Understanding Web Error Messages
More correctly known as HTTP Status Codes (HTTP version 1.1 status codes)
400 Series Codes
The 400 series of Status Codes are known as "Client Errors" and are given the number range of 400-499. Currently there are 17 in this category:
400 Bad Request 401 Unauthorized 402 Payment Required 403 Forbidden 404 Not Found 405 Method Not Allowed 406 Not Acceptable 407 Proxy Authentication Required 408 Request Timeout 409 Conflict 410 Gone 411 Length Required 412 Precondition Failed 413 Request Entity Too Large 414 Request-URI Too Long 415 Unsupported Media Type 416 Requested Range Not Suitable 417 Expectation Failed
500 Series Codes
The 500 series of Status Codes are known as "Server Errors" - their number range is 500-599. The 500 series contains 6 Status Codes.
500 Internal Server Error 501 Not Implemented 502 Bad Gateway 503 Service Unavailable 504 Gateway Timeout 505 HTTP Version Not Supported
Some of these errors will never be seen by the average web surfer (hopefully) so we will be going over a few of the more frequently seen by web users.
Let's take a look at the "Client Errors" first as they are the most commonly encountered.
400 - BAD REQUEST
Sometimes followed by the text "The syntax of the request was not understood by the server."
There's something wrong with the address you entered. There may be a space where there shouldn't be or even a mispelled extension; i.e. "page.cig " instead of "page.cgi" - or "page.htlm" instead of "page.html". Sometimes you may have the "slashes" going the wrong direction - slashes in web addresses will always be "forward" in direction. Check that all the names are properly spelled. Web addresses can be case sensitive, especially when directories are included in the url.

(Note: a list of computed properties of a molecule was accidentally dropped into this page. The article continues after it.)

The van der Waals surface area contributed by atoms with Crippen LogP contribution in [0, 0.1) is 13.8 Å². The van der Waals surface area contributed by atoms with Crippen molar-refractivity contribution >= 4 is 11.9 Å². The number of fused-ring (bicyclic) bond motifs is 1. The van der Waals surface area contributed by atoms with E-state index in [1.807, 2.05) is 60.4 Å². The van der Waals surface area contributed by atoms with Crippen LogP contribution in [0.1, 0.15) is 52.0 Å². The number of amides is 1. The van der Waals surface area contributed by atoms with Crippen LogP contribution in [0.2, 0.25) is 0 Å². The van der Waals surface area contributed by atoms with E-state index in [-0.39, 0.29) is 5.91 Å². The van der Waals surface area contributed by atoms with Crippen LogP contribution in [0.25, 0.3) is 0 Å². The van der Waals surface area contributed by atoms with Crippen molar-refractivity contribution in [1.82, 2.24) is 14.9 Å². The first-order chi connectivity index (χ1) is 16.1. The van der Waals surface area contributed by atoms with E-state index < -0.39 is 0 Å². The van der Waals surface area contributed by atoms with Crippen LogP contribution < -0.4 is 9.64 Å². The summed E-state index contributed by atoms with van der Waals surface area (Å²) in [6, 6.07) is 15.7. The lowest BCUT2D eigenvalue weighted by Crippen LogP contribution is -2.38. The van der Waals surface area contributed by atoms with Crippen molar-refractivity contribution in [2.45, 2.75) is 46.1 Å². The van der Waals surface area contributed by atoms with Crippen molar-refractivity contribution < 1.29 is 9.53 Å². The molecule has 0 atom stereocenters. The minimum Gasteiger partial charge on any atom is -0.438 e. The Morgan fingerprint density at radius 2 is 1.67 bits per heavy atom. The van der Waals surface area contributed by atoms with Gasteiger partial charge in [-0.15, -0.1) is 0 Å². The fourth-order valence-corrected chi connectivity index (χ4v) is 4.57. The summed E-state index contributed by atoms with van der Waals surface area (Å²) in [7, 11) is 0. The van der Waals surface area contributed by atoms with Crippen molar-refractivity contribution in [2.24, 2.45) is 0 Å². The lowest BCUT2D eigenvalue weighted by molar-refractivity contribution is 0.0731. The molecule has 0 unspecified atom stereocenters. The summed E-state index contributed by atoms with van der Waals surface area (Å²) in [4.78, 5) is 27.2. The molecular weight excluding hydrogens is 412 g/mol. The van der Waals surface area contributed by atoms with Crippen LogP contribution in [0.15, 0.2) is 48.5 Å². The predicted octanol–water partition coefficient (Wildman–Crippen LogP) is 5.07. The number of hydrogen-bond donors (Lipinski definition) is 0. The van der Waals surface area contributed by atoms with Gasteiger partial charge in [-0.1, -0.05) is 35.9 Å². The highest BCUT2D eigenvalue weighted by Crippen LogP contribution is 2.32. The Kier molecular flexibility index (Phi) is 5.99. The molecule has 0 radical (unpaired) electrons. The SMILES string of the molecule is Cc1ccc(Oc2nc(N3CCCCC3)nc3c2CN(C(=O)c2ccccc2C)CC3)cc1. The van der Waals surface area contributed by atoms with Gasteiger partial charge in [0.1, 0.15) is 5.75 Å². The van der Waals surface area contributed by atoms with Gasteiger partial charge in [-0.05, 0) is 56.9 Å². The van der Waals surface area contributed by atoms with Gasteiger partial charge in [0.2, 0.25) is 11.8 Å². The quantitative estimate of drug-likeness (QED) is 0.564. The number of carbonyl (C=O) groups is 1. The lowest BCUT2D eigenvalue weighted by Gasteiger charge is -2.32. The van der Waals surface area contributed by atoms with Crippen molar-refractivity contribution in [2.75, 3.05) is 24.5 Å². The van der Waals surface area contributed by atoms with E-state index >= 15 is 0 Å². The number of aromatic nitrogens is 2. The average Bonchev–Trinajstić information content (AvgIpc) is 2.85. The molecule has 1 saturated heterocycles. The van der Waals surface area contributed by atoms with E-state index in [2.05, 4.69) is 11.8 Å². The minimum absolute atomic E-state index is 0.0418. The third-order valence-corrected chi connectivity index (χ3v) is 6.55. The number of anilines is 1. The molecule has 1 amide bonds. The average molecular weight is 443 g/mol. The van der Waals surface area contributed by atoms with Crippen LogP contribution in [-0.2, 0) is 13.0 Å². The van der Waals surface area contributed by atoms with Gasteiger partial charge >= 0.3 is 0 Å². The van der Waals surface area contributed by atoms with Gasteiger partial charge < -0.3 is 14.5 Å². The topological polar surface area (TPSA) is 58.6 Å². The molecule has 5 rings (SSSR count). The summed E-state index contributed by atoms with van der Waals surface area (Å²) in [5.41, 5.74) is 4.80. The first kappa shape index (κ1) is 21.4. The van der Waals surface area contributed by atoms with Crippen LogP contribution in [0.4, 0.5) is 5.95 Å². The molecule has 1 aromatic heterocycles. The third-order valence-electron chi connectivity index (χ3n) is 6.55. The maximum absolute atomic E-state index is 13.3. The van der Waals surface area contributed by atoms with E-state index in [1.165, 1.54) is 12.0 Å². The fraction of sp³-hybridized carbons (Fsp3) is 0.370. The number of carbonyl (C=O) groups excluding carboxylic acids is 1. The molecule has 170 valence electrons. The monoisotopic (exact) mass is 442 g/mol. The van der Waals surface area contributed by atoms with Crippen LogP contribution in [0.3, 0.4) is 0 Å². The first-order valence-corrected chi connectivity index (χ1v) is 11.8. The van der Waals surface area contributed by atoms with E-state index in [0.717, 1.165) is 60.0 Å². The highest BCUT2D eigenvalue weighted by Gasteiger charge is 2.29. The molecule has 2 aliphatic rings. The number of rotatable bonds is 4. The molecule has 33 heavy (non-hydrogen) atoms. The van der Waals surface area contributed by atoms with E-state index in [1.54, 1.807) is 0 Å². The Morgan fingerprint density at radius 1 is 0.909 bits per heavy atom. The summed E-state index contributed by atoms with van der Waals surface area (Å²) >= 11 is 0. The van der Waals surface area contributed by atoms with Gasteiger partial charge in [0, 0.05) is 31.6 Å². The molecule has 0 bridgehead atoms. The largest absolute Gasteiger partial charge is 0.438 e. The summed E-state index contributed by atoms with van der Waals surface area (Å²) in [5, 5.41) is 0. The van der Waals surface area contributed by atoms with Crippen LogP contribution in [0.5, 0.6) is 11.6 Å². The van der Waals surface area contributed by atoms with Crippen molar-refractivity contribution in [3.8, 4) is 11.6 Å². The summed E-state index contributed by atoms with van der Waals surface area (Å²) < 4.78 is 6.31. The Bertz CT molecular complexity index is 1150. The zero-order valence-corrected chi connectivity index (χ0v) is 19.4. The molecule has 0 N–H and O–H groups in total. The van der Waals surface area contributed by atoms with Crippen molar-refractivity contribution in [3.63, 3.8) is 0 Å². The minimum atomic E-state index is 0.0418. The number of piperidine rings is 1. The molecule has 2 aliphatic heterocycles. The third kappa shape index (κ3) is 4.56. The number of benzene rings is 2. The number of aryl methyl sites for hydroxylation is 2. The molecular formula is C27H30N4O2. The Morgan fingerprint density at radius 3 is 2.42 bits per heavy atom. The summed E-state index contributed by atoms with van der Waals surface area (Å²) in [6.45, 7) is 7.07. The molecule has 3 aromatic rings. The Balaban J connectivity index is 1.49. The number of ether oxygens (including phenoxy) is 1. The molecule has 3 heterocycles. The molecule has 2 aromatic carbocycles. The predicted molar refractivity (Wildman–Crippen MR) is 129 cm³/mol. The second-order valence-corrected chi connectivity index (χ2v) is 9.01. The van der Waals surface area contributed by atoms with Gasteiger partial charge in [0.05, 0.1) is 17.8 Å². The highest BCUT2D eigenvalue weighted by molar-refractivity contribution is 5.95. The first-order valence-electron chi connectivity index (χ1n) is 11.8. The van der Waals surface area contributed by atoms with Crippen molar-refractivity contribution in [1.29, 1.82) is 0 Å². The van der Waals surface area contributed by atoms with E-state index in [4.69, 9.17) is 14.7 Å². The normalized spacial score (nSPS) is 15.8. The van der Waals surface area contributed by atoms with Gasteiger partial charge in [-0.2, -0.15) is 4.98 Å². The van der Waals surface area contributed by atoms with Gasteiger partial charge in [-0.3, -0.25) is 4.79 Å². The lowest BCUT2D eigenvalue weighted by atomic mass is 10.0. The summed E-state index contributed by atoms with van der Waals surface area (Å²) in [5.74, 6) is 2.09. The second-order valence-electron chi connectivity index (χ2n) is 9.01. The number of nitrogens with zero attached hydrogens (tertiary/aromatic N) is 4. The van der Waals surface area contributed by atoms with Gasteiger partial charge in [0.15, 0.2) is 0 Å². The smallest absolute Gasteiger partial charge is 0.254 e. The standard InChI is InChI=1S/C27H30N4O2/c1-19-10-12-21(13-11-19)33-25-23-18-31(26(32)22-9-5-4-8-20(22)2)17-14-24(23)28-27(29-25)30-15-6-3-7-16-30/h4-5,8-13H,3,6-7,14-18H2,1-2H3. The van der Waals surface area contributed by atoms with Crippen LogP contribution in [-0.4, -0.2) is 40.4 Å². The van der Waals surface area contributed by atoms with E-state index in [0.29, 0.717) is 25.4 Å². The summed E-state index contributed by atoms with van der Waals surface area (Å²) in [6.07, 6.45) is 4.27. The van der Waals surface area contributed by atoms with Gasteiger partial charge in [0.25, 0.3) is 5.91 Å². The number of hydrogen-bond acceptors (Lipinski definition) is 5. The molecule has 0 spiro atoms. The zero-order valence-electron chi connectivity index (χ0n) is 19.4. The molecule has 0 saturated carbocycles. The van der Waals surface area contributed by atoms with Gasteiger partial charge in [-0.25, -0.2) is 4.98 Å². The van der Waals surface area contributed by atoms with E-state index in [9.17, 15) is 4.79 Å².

Bottom line: You probably mis-typed or mis-spelled something.
401 - UNAUTHORISED
Sometimes followed by the text "The request needs user authentication"
You can't access the website because you're not on the guest list, your password is invalid or you have entered your password incorrectly.
Bottom Line: The site and/or directory you are trying to access is password protected. You must have the correct information (username/password) to access it.
403 - FORBIDDEN
Essentially the same as a 401. The site or directory is not allowing access without the proper authorisation.
404 - NOT FOUND
This probably the most commonly seen of all of the Status Codes... the dreaded "Page Not Found" error. Either the web page no longer exists on the server or it can not be found by the server.Check the address carefully and try entering it again. You might also see if the site has a search engine. If so, use it to hunt for the document. (It's not uncommon for pages to change their addresses when a website is redesigned.) To get to the home page of the site, delete everything after the domain name and hit the Enter or Return key.
Now we will look at some of the 500 series of "Server Errors".
501 - Not Implemented
Sometimes followed by the text "The request was unsuccessful because the server can not support the functionality needed to fulfill the request." Or similar mumbo jumbo.... This one is complicated and hard to understand by the lay web surfer but here goes:
Your Web server does not understand or does not support the HTTP method it finds in the HTTP data stream sent to it by the client.
Any client (e.g. your Web browser) goes through the following cycle when it communicates with your Web server:
- Obtain an IP address from the IP name of your site (your site URL without the leading 'http://'). This lookup (conversion of IP name to IP address) is provided by domain name servers (DNSs).
- Open an IP socket connection to that IP address.
- Write an HTTP data stream through that socket.
- Receive an HTTP data stream back from your Web server in response. This data stream contains status codes whose values are determined by the HTTP protocol. Parse this data stream for status codes and other useful information.
This error occurs in the final step above when the client receives an HTTP status code that it recognises as '501'.